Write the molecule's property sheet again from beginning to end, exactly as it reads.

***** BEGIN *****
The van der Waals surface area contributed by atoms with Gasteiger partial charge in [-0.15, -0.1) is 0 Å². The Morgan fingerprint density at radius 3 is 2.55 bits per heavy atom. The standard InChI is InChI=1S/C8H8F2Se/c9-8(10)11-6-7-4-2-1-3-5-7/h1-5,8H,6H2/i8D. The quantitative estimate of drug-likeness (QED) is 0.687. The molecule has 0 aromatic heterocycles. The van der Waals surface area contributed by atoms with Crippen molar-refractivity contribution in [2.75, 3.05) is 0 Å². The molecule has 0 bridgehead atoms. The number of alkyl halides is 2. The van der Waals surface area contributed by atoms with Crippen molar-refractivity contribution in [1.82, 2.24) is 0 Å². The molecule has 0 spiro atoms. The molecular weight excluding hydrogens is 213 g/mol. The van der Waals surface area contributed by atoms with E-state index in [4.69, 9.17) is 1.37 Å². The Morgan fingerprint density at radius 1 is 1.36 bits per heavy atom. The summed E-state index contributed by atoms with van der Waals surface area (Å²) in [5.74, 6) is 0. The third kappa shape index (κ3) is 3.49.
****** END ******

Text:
The van der Waals surface area contributed by atoms with Gasteiger partial charge in [-0.15, -0.1) is 0 Å². The Morgan fingerprint density at radius 3 is 2.55 bits per heavy atom. The standard InChI is InChI=1S/C8H8F2Se/c9-8(10)11-6-7-4-2-1-3-5-7/h1-5,8H,6H2/i8D. The quantitative estimate of drug-likeness (QED) is 0.687. The molecule has 0 aromatic heterocycles. The van der Waals surface area contributed by atoms with Crippen molar-refractivity contribution in [2.75, 3.05) is 0 Å². The molecule has 0 bridgehead atoms. The number of alkyl halides is 2. The van der Waals surface area contributed by atoms with Crippen molar-refractivity contribution in [1.82, 2.24) is 0 Å². The molecule has 0 spiro atoms. The molecular weight excluding hydrogens is 213 g/mol. The van der Waals surface area contributed by atoms with E-state index in [4.69, 9.17) is 1.37 Å². The Morgan fingerprint density at radius 1 is 1.36 bits per heavy atom. The summed E-state index contributed by atoms with van der Waals surface area (Å²) in [5.74, 6) is 0. The third kappa shape index (κ3) is 3.49.